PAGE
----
# Analyze a Timesheet Using R

February 06, 2020

## Intro

In this post, I use R to answer real-world questions: How can we see clearly the work done by consultants in a time-period? What is the distribution of workload?

Why R vs. others? This is more of a learning experience than a production code for me. I’m not interested in AI/ML at this point. I want to brush up my statistics/probability knowledge. And I believe in focused communities. Python is also great but I would have to filter a lot of information.

You can also achieve the same results using Excel, Apache Superset, SPSS, etc. But I see the R community as a teacher.

For the libraries, I have decided to go with tidyverse collection. I use dplyr instead of data.table. Since I’m just learning the language there is no argument for familiarity, and I think I will have a better understanding next time I look at some verbose/expressive code.

ggplot2 is great and you should check the cheatsheets here: https://github.com/rstudio/cheatsheets

And the guide here is very high quality: https://evamaerey.github.io/ggplot2_grammar_guide/ggplot2_grammar_guide#1

Keep in mind that with ggplot2 you draw a graph layer by layer. If you want to learn the theory behind it refer to the Wikipedia article:

“ggplot2 is an implementation of Leland Wilkinson’s Grammar of Graphics—a general scheme for data visualization which breaks up graphs into semantic components such as scales and layers.”

## Code & Charts

Let’s start. This is our example data in an Excel spreadsheet.

Same data in CSV:

``````User,Customer,Effort Hours,Date
Tom,ACME Corporation,2,2020-01-23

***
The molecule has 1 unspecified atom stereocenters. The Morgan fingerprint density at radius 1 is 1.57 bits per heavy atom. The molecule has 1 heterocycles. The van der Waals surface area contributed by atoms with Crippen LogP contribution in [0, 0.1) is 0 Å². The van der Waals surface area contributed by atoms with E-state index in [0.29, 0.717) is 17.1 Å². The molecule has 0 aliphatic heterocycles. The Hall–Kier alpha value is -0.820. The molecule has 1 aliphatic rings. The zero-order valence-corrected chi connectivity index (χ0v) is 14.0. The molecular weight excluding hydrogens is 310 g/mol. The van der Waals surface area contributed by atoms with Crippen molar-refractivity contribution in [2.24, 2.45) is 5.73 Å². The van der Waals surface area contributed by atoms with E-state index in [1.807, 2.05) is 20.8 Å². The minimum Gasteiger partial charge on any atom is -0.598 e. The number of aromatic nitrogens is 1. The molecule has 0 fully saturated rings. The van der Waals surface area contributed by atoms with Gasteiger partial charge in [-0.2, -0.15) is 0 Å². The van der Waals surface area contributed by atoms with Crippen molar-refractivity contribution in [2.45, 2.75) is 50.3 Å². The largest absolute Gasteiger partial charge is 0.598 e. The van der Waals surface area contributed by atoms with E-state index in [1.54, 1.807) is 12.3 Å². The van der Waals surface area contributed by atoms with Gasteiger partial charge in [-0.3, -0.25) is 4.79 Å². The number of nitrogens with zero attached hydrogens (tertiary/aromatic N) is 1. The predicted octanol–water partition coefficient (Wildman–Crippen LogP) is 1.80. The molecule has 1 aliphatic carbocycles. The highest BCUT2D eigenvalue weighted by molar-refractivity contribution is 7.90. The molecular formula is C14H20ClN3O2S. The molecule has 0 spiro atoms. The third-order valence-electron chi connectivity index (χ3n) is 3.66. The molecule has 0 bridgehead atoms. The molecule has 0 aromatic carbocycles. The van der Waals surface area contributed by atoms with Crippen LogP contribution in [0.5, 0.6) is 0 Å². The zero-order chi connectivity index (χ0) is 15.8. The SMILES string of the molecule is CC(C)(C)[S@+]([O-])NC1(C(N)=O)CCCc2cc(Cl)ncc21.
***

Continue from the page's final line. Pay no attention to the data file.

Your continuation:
Tom,Soylent Corp,2,2020-01-23
Joe,Soylent Corp,8,2020-01-23
Tom,Pied Piper,2,2020-01-23
John,Mom and Pop,8,2020-01-23
Harry,Newco,8,2020-01-23
Tom,ACME Corporation,4,2020-01-24
Joe,Soylent Corp,8,2020-01-24
John,ACME Corporation,6,2020-01-24
Tom,Mom and Pop,2,2020-01-24
Harry,Newco,6,2020-01-24
John,ACME Corporation,8,2020-01-25
Joe,Soylent Corp,8,2020-01-25
Tom,Pied Piper,2,2020-01-25
Harry,Mom and Pop,4,2020-01-25
Tom,Newco,2,2020-01-25
Harry,ACME Corporation,4,2020-01-25``````

Install these libraries:

``install.packages(c("tidyverse", "readxl", "lubridate", "ggplot2", "viridis", "hrbrthemes","scales")) ``

``````library(tidyverse)
library(lubridate)

library(scales)

library(viridis)
library(hrbrthemes)``````

Import the data and do some clearing:

``````df <- read_excel("timesheet/example.xlsx")

# You can see columns
names(df)

# Date column has a string class
class(df\$Date)

# Convert it to date class
df\$Date <- ymd(df\$Date)

# This is to have clean names
names(df) <- str_replace_all(names(df), c(" " = ".", "," = ""))

# If Spreadsheet type for column Effort.Hours is String/Text/character
df\$Effort.Hours <- as.numeric(df\$Effort.Hours)  ``````

Let’s see first example:

``````# Sum Effort Hours for each day
totalhours_by_day <- df %>%
group_by(Date) %>%
summarise(
n = n(),
Effort.Hours = sum(Effort.Hours)
)

# ggplot!
ggplot(
totalhours_by_day,
aes(
x = Date,
y = Effort.Hours
)
) +
geom_point(aes(color = Effort.Hours)) + geom_smooth() +